My New Management Book: "WWMTSD?" ("What Would My Tauren Shaman Do?")
Amongst the Cheeto-stained sweat-panted ranks of hardcore MMORPG enthusiasts today, there is concern about the state of the economy and the job market. No, not the market for Greater Astral Essence at the Ironforge Auction House. The actual, meat-world economy. Specifically, can you be a hardcore MMORPG gamer, a reliable guildie, a go-to raid partner, and still get a job, pretending for the moment that you ever actually intended to in more than a theoretical sense?
A poorly-sourced rumor has some irrationally worried that the answer is no.
Forum poster Tale over on the f13 forums relates an experience with a recruiter in the online media industry, who reacted negatively to his conversational admission that he had spent too much time playing MMORPG games.
He replied that employers specifically instruct him not to send them World of Warcraft players. He said there is a belief that WoW players cannot give 100% because their focus is elsewhere, their sleeping patterns are often not great, etc. I mentioned that some people have written about MMOG leadership experience as a career positive or a way to learn project management skills, and he shook his head. He has been specifically asked to avoid WoW players.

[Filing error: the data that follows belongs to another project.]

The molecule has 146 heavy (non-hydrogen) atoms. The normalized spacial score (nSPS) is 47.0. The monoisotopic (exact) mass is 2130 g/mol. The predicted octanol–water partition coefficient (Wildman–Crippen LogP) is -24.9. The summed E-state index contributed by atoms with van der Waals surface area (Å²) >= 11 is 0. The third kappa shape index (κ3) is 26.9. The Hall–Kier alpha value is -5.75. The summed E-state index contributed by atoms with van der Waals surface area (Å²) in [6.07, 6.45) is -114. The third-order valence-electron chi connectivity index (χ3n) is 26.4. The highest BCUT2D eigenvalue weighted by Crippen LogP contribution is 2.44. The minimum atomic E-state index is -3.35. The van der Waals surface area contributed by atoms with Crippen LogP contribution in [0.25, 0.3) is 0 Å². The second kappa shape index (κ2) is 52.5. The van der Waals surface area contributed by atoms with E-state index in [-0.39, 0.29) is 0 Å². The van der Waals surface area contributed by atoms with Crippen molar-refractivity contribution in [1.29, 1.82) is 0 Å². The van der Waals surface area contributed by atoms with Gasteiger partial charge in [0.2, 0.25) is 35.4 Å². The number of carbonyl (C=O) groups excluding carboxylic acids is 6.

Anecdote aside, I doubt the employers and recruiters have put out the word "no Blood Elves need apply." Do hardcore MMORPG folks suffer from sleep deprivation, impaired judgment, and dramatically divided priorities? Yes. But so does a much larger group in the employee pool. We're called parents. And our seven-year-old woke us up before six practicing the piano in his underwear, and our two-year-old woke up supernaturally grouchy and kicked us in the nads while we were taking her out of the car at day care. Some dude who stayed up until three in the morning leveling his mage is still in better shape than us to greet the day.
The anecdote does, however, illuminate a job-hunting risk for MMORPGers. If one is so immersed in MMORP culture — and so divorced from the way the rest of us talk to each other — that one thinks that it's a good idea to talk enthusiastically during interviews about "what this computer game taught me about management," then one had better not be applying anywhere else other than a hardcore gaming company.
Last 5 posts by Ken White
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